Published 29 March 2011 10:38 AM
AUSTIN — Texas violates the rights of abused and neglected children by running a shoddy foster care system, the New York-based group Children’s Rights says in a class-action federal lawsuit filed Tuesday.
Too many youths are isolated and linger for years in care, the suit says. The state countered that it is working on fixes and that most foster children are safe.
In the suit, filed in federal court in Corpus Christi, the group zeroes in on about 12,000 youths who’ve been removed from their birth homes by Child Protective Services and kept in the state’s care for more than a year, saying the children suffer after “permanency” deadlines of 12 to 18 months have passed.
Too often, CPS is unable to reunite the child with family or find a lasting home, such as with a relative or adoptive parents, and drops the ball because children from then on aren’t required to have their own lawyer and another adult advocating for them, the suit says.
“Once children cross the line into permanent foster care, the state essentially gives up on their prospects for ever leaving state custody with permanent families of their own,” said Marcia Robinson Lowry, executive director of Children’s Rights.
Anne Heiligenstein, commissioner of CPS’ parent agency, the Texas Department of Family and Protective Services, said the lawsuit threatens to do more harm than good.
“We’re on the right path and will continue to do everything we can to protect Texas children, but I worry that a lawsuit like this will take critical time and resources away from the very children it presumes to help,” she said in a written statement.
Children’s Rights asks the court to order the state to lower caseloads for CPS workers, recruit more foster homes and do a better job of supervising private foster-care providers.
Lowry said some of those extra costs could be offset by eliminating the state’s wasteful spending on institutional care.
“It costs less to run a better system where children get permanence and get out of foster care,” she said.
The department has warned state leaders for months that the suit might be filed. A memo sent to legislative leaders in September emphasized large amounts of attorneys’ fees that have been awarded to Children’s Rights in similar lawsuits in other states.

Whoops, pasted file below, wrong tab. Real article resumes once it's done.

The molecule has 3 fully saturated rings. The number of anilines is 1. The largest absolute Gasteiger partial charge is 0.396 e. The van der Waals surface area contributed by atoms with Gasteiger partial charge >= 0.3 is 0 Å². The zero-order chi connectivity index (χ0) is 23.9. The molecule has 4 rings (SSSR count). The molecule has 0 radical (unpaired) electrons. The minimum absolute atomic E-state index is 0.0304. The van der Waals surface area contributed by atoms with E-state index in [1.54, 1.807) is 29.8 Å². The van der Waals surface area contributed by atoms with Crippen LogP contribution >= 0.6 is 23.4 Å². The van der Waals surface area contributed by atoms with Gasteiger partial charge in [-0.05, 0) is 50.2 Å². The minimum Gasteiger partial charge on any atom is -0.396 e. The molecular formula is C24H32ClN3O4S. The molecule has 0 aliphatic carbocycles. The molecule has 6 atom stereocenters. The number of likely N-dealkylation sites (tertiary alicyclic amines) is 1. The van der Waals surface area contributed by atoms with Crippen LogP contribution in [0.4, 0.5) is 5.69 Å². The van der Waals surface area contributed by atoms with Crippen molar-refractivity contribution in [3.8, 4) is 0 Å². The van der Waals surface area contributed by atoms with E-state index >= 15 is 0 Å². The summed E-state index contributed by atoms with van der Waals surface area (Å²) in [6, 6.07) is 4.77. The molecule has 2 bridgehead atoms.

The memo also touted CPS overhaul legislation passed in 2005 and a foster-care overhaul passed two years later for bumping up staffing and making sizable reductions in CPS workers’ caseloads.
The suit highlights the plight of nine unnamed children that the group wants the court to accept as a representation of the class of about 12,000 youngsters in Texas’ mostly privatized system of long-term foster care who it alleges have been mistreated.
One of them is “A.M.,” a 13-year-old from Canton who with two half sisters was removed from her home after witnessing fights between her mother and her mother’s boyfriends. The department “has separated her from her sisters, shuffled her from one placement to another, placed her in inappropriate foster homes and left her for years in an institution,” the suit says.
It says Texas frequently fails to keep children in the “least restrictive setting” and is too quick to move them into institutions and give them psychotropic medications.
David Richart, executive director of the National Institute on Children, Youth and Families, which tracks lawsuits in child welfare and juvenile justice systems, says Lowry picks her targets carefully and almost never loses a case.
“The writing’s on the wall here,” Richart said, and Texas leaders should “spend time improving their CPS system instead of being in a reflexively defensive mode.”